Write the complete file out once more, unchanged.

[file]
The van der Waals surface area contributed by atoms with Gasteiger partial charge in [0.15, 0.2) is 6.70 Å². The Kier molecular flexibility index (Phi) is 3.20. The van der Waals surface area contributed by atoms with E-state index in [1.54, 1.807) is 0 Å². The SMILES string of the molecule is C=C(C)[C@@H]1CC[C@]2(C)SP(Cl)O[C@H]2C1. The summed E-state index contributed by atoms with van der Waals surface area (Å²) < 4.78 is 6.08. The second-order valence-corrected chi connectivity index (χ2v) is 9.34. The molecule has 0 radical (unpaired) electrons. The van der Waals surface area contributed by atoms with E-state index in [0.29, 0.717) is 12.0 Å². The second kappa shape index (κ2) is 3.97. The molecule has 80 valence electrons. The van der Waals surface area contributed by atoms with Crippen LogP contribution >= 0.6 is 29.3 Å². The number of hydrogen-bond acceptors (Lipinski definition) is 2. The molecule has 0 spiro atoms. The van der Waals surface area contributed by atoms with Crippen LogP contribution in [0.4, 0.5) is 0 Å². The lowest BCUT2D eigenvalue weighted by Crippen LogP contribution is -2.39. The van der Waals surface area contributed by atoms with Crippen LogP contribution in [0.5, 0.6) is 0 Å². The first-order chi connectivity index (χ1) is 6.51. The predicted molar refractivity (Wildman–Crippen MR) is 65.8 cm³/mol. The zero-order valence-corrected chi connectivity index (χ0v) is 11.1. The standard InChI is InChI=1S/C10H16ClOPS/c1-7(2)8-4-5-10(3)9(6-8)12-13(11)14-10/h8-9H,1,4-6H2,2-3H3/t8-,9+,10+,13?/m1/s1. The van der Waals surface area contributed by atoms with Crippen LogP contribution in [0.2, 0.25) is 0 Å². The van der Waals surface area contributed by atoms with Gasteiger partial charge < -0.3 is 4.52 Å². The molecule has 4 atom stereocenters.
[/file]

The van der Waals surface area contributed by atoms with Gasteiger partial charge in [0.15, 0.2) is 6.70 Å². The Kier molecular flexibility index (Phi) is 3.20. The van der Waals surface area contributed by atoms with E-state index in [1.54, 1.807) is 0 Å². The SMILES string of the molecule is C=C(C)[C@@H]1CC[C@]2(C)SP(Cl)O[C@H]2C1. The summed E-state index contributed by atoms with van der Waals surface area (Å²) < 4.78 is 6.08. The second-order valence-corrected chi connectivity index (χ2v) is 9.34. The molecule has 0 radical (unpaired) electrons. The van der Waals surface area contributed by atoms with E-state index in [0.29, 0.717) is 12.0 Å². The second kappa shape index (κ2) is 3.97. The molecule has 80 valence electrons. The van der Waals surface area contributed by atoms with Crippen LogP contribution >= 0.6 is 29.3 Å². The number of hydrogen-bond acceptors (Lipinski definition) is 2. The molecule has 0 spiro atoms. The van der Waals surface area contributed by atoms with Crippen LogP contribution in [0.4, 0.5) is 0 Å². The lowest BCUT2D eigenvalue weighted by Crippen LogP contribution is -2.39. The van der Waals surface area contributed by atoms with Crippen LogP contribution in [0.5, 0.6) is 0 Å². The first-order chi connectivity index (χ1) is 6.51. The predicted molar refractivity (Wildman–Crippen MR) is 65.8 cm³/mol. The zero-order valence-corrected chi connectivity index (χ0v) is 11.1. The standard InChI is InChI=1S/C10H16ClOPS/c1-7(2)8-4-5-10(3)9(6-8)12-13(11)14-10/h8-9H,1,4-6H2,2-3H3/t8-,9+,10+,13?/m1/s1. The van der Waals surface area contributed by atoms with Crippen LogP contribution in [0.2, 0.25) is 0 Å². The van der Waals surface area contributed by atoms with Gasteiger partial charge < -0.3 is 4.52 Å². The molecule has 4 atom stereocenters.